James Holden never expected to be crewing on a cargo ship in the outer belt, but with a dishonorable discharge from the UN navy on his record there aren’t many jobs available. Every crew member on the Canterbury, an ice hauler responsible for collecting and transporting orbital ice chunks from Saturn’s rings to Belt colonies where they can be melted down for fresh water, is there either because of incompetence or infamy. So when the Canterbury picks up a mysterious distress signal from a nearby ship, Holden is terrified to realize that he and the rest of the crew may well have stumbled onto the heart of a dangerous conspiracy that threatens to destabilize the balance of power in the solar system.
Detective Josephus Miller has seen a lot of strange things during his time as an agent for Star Helix, a private police company on Ceres station. The day he receives the case of Juliette Andromeda Mao, a runaway heiress from a rich Earth family, he doesn’t think much of it. When he starts investigating however, he begins to suspect that the Maos might be involved in something that extends far beyond Earth, and the disappearance of their daughter might be a harbinger of far worse things to come.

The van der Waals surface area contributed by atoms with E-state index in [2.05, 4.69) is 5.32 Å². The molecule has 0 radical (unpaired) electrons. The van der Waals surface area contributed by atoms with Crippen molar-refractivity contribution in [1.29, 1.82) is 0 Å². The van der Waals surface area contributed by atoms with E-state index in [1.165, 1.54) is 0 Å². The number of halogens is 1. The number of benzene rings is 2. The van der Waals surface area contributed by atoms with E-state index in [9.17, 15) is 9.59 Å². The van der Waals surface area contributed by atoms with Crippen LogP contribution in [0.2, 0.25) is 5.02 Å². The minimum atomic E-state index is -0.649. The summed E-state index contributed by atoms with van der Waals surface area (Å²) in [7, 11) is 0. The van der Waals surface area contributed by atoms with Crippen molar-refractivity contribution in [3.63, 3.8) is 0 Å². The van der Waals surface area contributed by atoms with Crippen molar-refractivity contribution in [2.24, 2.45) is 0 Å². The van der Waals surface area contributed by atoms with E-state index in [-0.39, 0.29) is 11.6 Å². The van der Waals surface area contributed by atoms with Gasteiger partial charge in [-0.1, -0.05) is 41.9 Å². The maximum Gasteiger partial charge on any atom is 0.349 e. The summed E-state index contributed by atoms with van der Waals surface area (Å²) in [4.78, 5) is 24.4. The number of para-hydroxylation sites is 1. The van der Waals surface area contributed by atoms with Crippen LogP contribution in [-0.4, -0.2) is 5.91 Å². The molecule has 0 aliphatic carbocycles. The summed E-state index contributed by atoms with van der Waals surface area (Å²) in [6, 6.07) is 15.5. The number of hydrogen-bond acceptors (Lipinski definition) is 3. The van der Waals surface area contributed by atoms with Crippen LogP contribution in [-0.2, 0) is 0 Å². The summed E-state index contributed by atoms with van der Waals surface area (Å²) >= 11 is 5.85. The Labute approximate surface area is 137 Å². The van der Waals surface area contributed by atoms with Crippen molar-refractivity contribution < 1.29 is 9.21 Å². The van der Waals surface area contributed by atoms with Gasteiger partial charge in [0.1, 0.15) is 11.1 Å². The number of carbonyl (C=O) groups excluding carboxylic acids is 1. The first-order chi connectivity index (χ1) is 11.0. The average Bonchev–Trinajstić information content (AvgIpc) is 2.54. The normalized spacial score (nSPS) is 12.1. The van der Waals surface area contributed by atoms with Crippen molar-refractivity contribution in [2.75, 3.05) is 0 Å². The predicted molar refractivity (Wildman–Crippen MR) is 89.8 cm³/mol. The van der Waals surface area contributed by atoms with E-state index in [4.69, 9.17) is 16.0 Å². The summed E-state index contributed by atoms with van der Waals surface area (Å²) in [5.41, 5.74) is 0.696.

The Expanse is a thrilling space opera worth reading just for the suspense and sense of adventure it offers, but what makes it stand out are the characters. While many high stakes sci-fi books sacrifice character development for action, the characters in The Expanse are as unique as they are compelling. From the brilliant engineer Naomi Nagata, to the quiet, gigantic, and heavily armed Amos Burton, to the sardonic and lonely detective Miller, the characters make the story seem real and dangerous in every sense. After only the first few pages, you’ll find yourself terrified on the character’s behalf as they face down one perilous new discovery after another.
The Expanse has also been developed into an excellent TV show by SyFy.
Former Editor in Chief of The City Voice, finally graduated City High Middle School as part of the Class of 2022.
[…] stunning sequel to R.F. Kuang’s The Poppy War, and Tiamat’s Wrath, the eighth book in The Expanse series. If you read a book this year that you think deserves recognition, join 1,214,398 others in […]
[…] The Expanse by James S. A. Corey […]